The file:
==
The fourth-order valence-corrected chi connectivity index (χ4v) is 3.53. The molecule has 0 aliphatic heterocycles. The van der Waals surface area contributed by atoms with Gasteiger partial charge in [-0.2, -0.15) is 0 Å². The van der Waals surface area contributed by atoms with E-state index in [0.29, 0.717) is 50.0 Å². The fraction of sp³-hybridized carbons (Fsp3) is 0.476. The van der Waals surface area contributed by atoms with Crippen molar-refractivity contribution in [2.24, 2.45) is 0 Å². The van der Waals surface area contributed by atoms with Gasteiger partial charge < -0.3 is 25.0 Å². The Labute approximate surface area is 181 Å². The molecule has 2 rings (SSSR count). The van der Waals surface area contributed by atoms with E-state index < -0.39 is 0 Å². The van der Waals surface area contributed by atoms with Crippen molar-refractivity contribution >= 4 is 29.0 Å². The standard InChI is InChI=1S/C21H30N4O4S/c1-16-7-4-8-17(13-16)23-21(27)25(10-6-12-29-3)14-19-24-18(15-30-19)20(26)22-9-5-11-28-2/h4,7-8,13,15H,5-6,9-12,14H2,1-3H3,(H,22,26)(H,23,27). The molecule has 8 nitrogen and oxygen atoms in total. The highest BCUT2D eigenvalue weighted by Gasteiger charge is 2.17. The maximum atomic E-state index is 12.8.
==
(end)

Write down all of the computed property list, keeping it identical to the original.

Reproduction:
The fourth-order valence-corrected chi connectivity index (χ4v) is 3.53. The molecule has 0 aliphatic heterocycles. The van der Waals surface area contributed by atoms with Gasteiger partial charge in [-0.2, -0.15) is 0 Å². The van der Waals surface area contributed by atoms with E-state index in [0.29, 0.717) is 50.0 Å². The fraction of sp³-hybridized carbons (Fsp3) is 0.476. The van der Waals surface area contributed by atoms with Crippen molar-refractivity contribution in [2.24, 2.45) is 0 Å². The van der Waals surface area contributed by atoms with Gasteiger partial charge < -0.3 is 25.0 Å². The Labute approximate surface area is 181 Å². The molecule has 2 rings (SSSR count). The van der Waals surface area contributed by atoms with E-state index < -0.39 is 0 Å². The van der Waals surface area contributed by atoms with Crippen molar-refractivity contribution >= 4 is 29.0 Å². The standard InChI is InChI=1S/C21H30N4O4S/c1-16-7-4-8-17(13-16)23-21(27)25(10-6-12-29-3)14-19-24-18(15-30-19)20(26)22-9-5-11-28-2/h4,7-8,13,15H,5-6,9-12,14H2,1-3H3,(H,22,26)(H,23,27). The molecule has 8 nitrogen and oxygen atoms in total. The highest BCUT2D eigenvalue weighted by Gasteiger charge is 2.17. The maximum atomic E-state index is 12.8.